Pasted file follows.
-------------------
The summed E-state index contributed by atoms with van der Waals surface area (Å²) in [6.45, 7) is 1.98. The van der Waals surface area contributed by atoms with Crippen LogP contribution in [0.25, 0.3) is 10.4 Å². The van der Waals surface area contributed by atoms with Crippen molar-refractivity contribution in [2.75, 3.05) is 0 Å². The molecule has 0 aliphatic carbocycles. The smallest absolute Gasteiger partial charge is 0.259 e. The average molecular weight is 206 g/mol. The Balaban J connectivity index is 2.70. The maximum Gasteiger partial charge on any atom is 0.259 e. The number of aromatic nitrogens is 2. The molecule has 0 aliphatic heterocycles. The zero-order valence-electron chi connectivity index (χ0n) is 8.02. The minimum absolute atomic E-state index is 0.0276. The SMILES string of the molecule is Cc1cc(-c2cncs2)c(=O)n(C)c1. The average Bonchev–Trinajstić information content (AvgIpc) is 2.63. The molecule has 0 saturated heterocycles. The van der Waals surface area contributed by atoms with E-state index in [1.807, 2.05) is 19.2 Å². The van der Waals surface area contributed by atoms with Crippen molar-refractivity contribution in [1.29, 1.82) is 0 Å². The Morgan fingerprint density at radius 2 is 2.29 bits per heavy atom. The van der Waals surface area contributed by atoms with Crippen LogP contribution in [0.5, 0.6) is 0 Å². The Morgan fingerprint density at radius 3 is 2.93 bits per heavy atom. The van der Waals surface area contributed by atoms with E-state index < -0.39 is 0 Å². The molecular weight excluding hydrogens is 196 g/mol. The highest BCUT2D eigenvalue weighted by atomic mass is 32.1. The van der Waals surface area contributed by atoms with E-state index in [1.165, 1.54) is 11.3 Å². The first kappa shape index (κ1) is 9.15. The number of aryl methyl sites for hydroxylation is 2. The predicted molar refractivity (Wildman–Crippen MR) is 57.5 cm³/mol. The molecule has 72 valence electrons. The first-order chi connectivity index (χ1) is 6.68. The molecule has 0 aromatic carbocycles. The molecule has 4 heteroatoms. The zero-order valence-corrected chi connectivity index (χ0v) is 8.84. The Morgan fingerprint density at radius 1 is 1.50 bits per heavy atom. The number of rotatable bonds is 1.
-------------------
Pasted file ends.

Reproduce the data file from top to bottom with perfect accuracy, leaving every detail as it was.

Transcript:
The summed E-state index contributed by atoms with van der Waals surface area (Å²) in [6.45, 7) is 1.98. The van der Waals surface area contributed by atoms with Crippen LogP contribution in [0.25, 0.3) is 10.4 Å². The van der Waals surface area contributed by atoms with Crippen molar-refractivity contribution in [2.75, 3.05) is 0 Å². The molecule has 0 aliphatic carbocycles. The smallest absolute Gasteiger partial charge is 0.259 e. The average molecular weight is 206 g/mol. The Balaban J connectivity index is 2.70. The maximum Gasteiger partial charge on any atom is 0.259 e. The number of aromatic nitrogens is 2. The molecule has 0 aliphatic heterocycles. The zero-order valence-electron chi connectivity index (χ0n) is 8.02. The minimum absolute atomic E-state index is 0.0276. The SMILES string of the molecule is Cc1cc(-c2cncs2)c(=O)n(C)c1. The average Bonchev–Trinajstić information content (AvgIpc) is 2.63. The molecule has 0 saturated heterocycles. The van der Waals surface area contributed by atoms with E-state index in [1.807, 2.05) is 19.2 Å². The van der Waals surface area contributed by atoms with Crippen molar-refractivity contribution in [1.29, 1.82) is 0 Å². The Morgan fingerprint density at radius 2 is 2.29 bits per heavy atom. The van der Waals surface area contributed by atoms with Crippen LogP contribution in [0.5, 0.6) is 0 Å². The Morgan fingerprint density at radius 3 is 2.93 bits per heavy atom. The van der Waals surface area contributed by atoms with E-state index < -0.39 is 0 Å². The molecular weight excluding hydrogens is 196 g/mol. The highest BCUT2D eigenvalue weighted by atomic mass is 32.1. The van der Waals surface area contributed by atoms with E-state index in [1.165, 1.54) is 11.3 Å². The first kappa shape index (κ1) is 9.15. The number of aryl methyl sites for hydroxylation is 2. The predicted molar refractivity (Wildman–Crippen MR) is 57.5 cm³/mol. The molecule has 72 valence electrons. The first-order chi connectivity index (χ1) is 6.68. The molecule has 0 aromatic carbocycles. The molecule has 4 heteroatoms. The zero-order valence-corrected chi connectivity index (χ0v) is 8.84. The Morgan fingerprint density at radius 1 is 1.50 bits per heavy atom. The number of rotatable bonds is 1.